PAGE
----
The Rolls-Royce electric hybrid eVTOL conceptual design unveiled at Farnborough 2018. Photo courtesy of Rolls-Royce
At the 2018 Farnborough International Air Show, Rolls-Royce unveiled a hybrid-electric vertical takeoff and landing (eVTOL) aircraft capable of flying at 250 mph with a range of 500 miles. With the right partners and funding, the British engine maker believes it can start flight testing a full-scale prototype within two years.
While Rolls-Royce unveiled a concept vehicle, the OEM is not looking to design the actual airframe and all of the other systems and components in house. Instead, the company wants to take its existing M250 gas-turbine engine to generate electricity and power six electric propulsors along with a battery that will provide energy storage.
“Our ambition is to become an intelligent supplier of the propulsion system for a future eVTOL aircraft design,” said Michael Cervenka, head of future business propositions for Rolls-Royce. “We’re looking for partners in terms of helping us with the electric propulsion system."
Rolls-Royce has become the latest major original equipment manufacturer (OEM) to join a growing trend within the aviation industry around research and development programs focused on introducing eVTOL air taxis and other unique aircraft in the future. Uber, for example, recently unveiled its common reference model design at the second annual Uber Elevate Summit. There are more than 70 companies globally working on eVTOL aircraft designs that could be deployed within its planned air taxi network.
Rolls-Royce is taking a different approach. The M250 engine it is proposing for the hybrid-electric concept has already amassed 250 million flight hours and is capable of generating up to 500 kilowatts of power. The concept unveiled by the company requires more than 700 kilowatts of power to take off and land vertically.
After evaluating the various eVTOL startups and conceptual designs that currently exist, Cervenka said the company decided that the M250 was the best fit for a gas turbine engine to generate electricity and open up the speed and range capability. The engine OEM believes that an all-electric eVTOL aircraft would only be capable of flying for up to 20 minutes and would require a much longer timeline toward entry into service because of the infrastructure needed to support its battery charging.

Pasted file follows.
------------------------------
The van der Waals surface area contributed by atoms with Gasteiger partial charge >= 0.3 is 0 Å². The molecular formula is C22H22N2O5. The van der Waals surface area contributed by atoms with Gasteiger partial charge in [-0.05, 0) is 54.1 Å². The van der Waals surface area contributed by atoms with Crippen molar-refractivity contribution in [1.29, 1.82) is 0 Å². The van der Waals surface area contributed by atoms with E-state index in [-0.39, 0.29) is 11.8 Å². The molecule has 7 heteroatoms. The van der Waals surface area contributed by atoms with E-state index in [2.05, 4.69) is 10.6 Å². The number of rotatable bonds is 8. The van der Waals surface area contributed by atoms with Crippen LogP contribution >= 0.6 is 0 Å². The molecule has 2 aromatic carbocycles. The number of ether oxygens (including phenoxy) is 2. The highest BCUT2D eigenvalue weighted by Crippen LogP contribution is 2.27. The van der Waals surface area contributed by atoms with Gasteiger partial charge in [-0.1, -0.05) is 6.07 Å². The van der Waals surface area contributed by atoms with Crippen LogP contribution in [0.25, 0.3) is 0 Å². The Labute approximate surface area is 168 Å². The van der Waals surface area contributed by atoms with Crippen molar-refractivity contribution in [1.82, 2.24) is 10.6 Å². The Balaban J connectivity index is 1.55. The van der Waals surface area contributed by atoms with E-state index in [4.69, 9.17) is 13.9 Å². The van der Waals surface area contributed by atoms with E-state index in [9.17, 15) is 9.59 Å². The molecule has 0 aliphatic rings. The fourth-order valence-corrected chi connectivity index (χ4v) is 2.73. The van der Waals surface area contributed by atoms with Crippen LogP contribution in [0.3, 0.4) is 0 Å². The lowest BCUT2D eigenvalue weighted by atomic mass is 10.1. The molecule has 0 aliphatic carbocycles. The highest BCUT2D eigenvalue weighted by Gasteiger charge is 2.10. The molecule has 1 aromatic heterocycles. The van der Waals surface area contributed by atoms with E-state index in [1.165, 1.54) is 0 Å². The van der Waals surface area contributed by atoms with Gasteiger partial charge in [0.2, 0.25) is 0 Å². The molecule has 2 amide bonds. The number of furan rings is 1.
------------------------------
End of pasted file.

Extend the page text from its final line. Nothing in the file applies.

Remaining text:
The future aircraft design will also require a new type of full authority digital engine control (FADEC) system, as well.
“Over the next two years, we’re developing a generator version to produce electricity — so taking a helicopter engine and using it as a very lightweight compact generator system," Cervenka said. "In parallel, this kind of aircraft needs a flight control system that is FBW (fly by wire), and part of why we’re doing this is it starts to blur the boundaries between the propulsion and the aircraft, so we’re having to learn about some of the aircraft controls to understand what it means for the propulsion system."
Rolls-Royce engineers are also developing software algorithms that will enable the FBW system to be controlled during some of the different flight phases, such as the transition between hover and forward flight. Initially, the aircraft will be flown by a pilot, but Cervenka said the control system could also allow it to become autonomous in the future.